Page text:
Urinary excretion is the major route of pramipexole elimination, with 90% of a pramipexole dose recovered in urine, almost all as unchanged drug. The renal clearance of pramipexole is approximately 400 mL/min (CV=25%), approximately three times higher than the glomerular filtration rate. Thus, pramipexole is secreted by the renal tubules, probably by the organic cation transport system.
Pharmacokinetics in Specific Populations
Because therapy with MIRAPEX ER tablets is initiated at a low dose and gradually titrated upward according to clinical tolerability to obtain the optimum therapeutic effect, adjustment of the initial dose based on gender, weight, race, or age is not necessary. However, renal insufficiency causes a large decrease in the ability to eliminate pramipexole. This will necessitate dosage adjustment in patients with moderate to severe renal impairment [see DOSAGE AND ADMINISTRATION].
Pramipexole clearance is about 30% lower in women than in men, but this difference can be accounted for by differences in body weight. There is no difference in plasma half-life between males and females.
Pramipexole clearance is reduced by approximately 30% in the elderly (aged 65 years or older) compared with young, healthy volunteers (aged less than 40 years). This difference is most likely due to the reduction in renal function with age, since pramipexole clearance is correlated with renal function, as measured by creatinine clearance.
No racial differences in metabolism and elimination have been identified.
The influence of hepatic insufficiency on pramipexole pharmacokinetics has not been evaluated. Because approximately 90% of the recovered dose is excreted in the urine as unchanged drug, hepatic impairment would not be expected to have a significant effect on pramipexole elimination.
Clearance of immediate-release pramipexole was about 75% lower in patients with severe renal impairment (creatinine clearance approximately 20 mL/min) and about 60% lower in patients with moderate impairment (creatinine clearance approximately 40 mL/min) compared with healthy volunteers [see DOSAGE AND ADMINISTRATION and WARNINGS AND PRECAUTIONS]. In patients with varying degrees of renal impairment, pramipexole clearance correlates well with creatinine clearance. Therefore, creatinine clearance can be used as a predictor of the extent of decrease in pramipexole clearance.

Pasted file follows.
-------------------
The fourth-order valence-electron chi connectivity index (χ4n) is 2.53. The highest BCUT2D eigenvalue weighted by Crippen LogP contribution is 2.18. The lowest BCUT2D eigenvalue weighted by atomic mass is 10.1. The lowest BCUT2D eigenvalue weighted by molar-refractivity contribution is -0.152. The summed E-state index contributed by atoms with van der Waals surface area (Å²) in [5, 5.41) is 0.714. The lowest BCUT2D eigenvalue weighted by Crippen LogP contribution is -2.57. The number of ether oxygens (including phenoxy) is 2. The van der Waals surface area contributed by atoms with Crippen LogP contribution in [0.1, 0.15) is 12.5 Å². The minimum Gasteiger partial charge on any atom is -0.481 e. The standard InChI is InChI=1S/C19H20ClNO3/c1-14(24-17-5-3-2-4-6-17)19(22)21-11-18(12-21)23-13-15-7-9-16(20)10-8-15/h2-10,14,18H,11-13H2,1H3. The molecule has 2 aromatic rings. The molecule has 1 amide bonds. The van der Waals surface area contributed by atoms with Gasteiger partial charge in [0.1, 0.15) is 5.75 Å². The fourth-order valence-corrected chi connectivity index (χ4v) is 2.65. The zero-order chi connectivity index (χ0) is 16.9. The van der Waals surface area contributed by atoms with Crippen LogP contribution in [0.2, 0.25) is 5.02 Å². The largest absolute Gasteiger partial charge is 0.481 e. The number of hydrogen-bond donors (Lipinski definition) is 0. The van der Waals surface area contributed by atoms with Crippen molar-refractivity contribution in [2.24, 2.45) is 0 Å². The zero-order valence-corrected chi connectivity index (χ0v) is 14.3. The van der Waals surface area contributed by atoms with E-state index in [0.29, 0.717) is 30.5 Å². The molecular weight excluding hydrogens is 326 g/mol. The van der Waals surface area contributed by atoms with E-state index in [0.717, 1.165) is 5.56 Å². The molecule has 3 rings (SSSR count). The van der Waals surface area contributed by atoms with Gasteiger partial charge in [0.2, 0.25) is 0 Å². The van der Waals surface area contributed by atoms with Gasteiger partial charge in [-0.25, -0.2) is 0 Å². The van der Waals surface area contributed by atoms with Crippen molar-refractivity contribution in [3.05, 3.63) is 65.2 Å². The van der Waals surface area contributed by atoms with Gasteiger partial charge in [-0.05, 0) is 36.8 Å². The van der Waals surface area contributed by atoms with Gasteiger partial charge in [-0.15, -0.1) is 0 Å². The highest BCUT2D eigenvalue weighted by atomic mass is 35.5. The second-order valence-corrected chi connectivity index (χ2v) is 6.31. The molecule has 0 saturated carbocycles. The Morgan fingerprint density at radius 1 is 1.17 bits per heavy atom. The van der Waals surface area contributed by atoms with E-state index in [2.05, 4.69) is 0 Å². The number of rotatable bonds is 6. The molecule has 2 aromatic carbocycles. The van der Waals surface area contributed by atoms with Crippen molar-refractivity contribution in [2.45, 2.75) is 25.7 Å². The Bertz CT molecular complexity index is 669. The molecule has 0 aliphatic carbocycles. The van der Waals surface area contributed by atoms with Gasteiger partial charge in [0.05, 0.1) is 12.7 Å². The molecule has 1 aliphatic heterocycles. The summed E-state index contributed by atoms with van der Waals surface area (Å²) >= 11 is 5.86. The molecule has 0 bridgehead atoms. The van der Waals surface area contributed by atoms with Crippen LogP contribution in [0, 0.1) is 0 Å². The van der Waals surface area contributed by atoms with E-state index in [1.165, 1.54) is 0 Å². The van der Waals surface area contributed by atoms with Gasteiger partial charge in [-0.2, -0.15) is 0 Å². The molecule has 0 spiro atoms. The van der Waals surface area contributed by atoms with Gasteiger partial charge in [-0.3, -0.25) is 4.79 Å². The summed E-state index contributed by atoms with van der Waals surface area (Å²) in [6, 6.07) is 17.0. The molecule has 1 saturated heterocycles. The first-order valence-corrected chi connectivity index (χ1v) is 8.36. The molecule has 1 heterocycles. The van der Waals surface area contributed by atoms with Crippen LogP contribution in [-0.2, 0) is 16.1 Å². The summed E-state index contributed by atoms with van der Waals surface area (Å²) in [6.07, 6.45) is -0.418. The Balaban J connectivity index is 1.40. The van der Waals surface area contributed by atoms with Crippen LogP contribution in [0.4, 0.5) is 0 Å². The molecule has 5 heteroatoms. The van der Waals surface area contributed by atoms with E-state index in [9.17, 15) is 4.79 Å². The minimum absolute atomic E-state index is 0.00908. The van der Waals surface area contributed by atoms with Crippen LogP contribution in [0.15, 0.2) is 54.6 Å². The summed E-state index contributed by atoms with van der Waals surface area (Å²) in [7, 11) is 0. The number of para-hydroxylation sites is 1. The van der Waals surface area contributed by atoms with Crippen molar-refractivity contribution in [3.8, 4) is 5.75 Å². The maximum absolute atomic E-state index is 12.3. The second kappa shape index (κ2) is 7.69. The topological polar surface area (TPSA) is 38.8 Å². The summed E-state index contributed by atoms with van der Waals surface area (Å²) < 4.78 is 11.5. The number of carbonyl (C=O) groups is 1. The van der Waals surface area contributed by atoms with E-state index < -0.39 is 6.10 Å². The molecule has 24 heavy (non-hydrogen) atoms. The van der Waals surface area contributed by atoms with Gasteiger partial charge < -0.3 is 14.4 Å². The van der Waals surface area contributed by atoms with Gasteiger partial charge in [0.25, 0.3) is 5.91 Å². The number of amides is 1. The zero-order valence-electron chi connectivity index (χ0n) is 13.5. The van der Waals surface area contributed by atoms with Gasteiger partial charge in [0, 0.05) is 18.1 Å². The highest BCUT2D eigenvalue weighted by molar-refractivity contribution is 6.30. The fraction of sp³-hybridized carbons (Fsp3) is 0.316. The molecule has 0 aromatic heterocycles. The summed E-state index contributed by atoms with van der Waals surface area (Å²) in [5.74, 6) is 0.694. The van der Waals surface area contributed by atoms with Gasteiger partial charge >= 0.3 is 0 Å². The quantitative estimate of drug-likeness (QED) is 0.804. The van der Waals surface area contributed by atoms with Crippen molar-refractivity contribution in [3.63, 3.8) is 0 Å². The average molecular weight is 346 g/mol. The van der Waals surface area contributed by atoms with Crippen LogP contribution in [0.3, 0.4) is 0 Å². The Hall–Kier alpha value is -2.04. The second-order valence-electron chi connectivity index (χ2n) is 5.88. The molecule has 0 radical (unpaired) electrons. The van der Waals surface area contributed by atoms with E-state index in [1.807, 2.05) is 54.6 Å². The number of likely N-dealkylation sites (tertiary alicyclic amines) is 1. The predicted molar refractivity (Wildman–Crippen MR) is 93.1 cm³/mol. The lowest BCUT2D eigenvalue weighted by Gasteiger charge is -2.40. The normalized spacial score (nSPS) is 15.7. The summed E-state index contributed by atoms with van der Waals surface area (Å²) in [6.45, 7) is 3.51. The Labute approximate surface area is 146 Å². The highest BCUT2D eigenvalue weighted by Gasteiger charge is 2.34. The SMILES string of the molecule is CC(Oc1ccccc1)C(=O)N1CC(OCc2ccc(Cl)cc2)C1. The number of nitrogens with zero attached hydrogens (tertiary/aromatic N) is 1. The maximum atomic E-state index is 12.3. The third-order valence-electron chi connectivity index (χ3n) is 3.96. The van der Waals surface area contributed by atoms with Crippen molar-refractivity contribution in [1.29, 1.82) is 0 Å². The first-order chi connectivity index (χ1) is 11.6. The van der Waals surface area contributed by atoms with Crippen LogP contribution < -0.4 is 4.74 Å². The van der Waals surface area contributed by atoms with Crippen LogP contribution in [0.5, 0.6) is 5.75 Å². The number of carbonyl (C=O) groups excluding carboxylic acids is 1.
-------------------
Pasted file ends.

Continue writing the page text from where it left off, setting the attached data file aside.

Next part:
No specific pharmacokinetic drug interaction trials were conducted with MIRAPEX ER tablets since the potential for drug interactions mainly depends on the active drug substance pramipexole and not the formulation. The following interaction data were obtained using immediate-release pramipexole tablets.
Carbidopa/levodopa: Carbidopa/levodopa did not influence the pharmacokinetics of pramipexole in healthy volunteers (N=10). Pramipexole did not alter the extent of absorption (AUC) or the elimination of carbidopa/levodopa, although it caused an increase in levodopa Cmax by about 40% and a decrease in Tmax from 2.5 to 0.5 hours.
Selegiline: In healthy volunteers (N=11), selegiline did not influence the pharmacokinetics of pramipexole.
Amantadine: Population pharmacokinetic analyses suggest that amantadine may slightly decrease the oral clearance of pramipexole.
Cimetidine: Cimetidine, a known inhibitor of renal tubular secretion of organic bases via the cationic transport system, caused a 50% increase in pramipexole AUC and a 40% increase in half-life (N=12).
Probenecid: Probenecid, a known inhibitor of renal tubular secretion of organic acids via the anionic transporter, did not noticeably influence pramipexole pharmacokinetics (N=12).
Other drugs eliminated via renal secretion: Population pharmacokinetic analysis suggests that co-administration of drugs that are secreted by the cationic transport system (e.g., cimetidine, ranitidine, diltiazem, triamterene, verapamil, quinidine, and quinine) decreases the oral clearance of pramipexole by about 20%, while those secreted by the anionic transport system (e.g., cephalosporins, penicillins, indomethacin, hydrochlorothiazide, and chlorpropamide) are likely to have little effect on the oral clearance of pramipexole. Other known organic cation transport substrates and/or inhibitors (e.g., cisplatin and procainamide) may also decrease the clearance of pramipexole.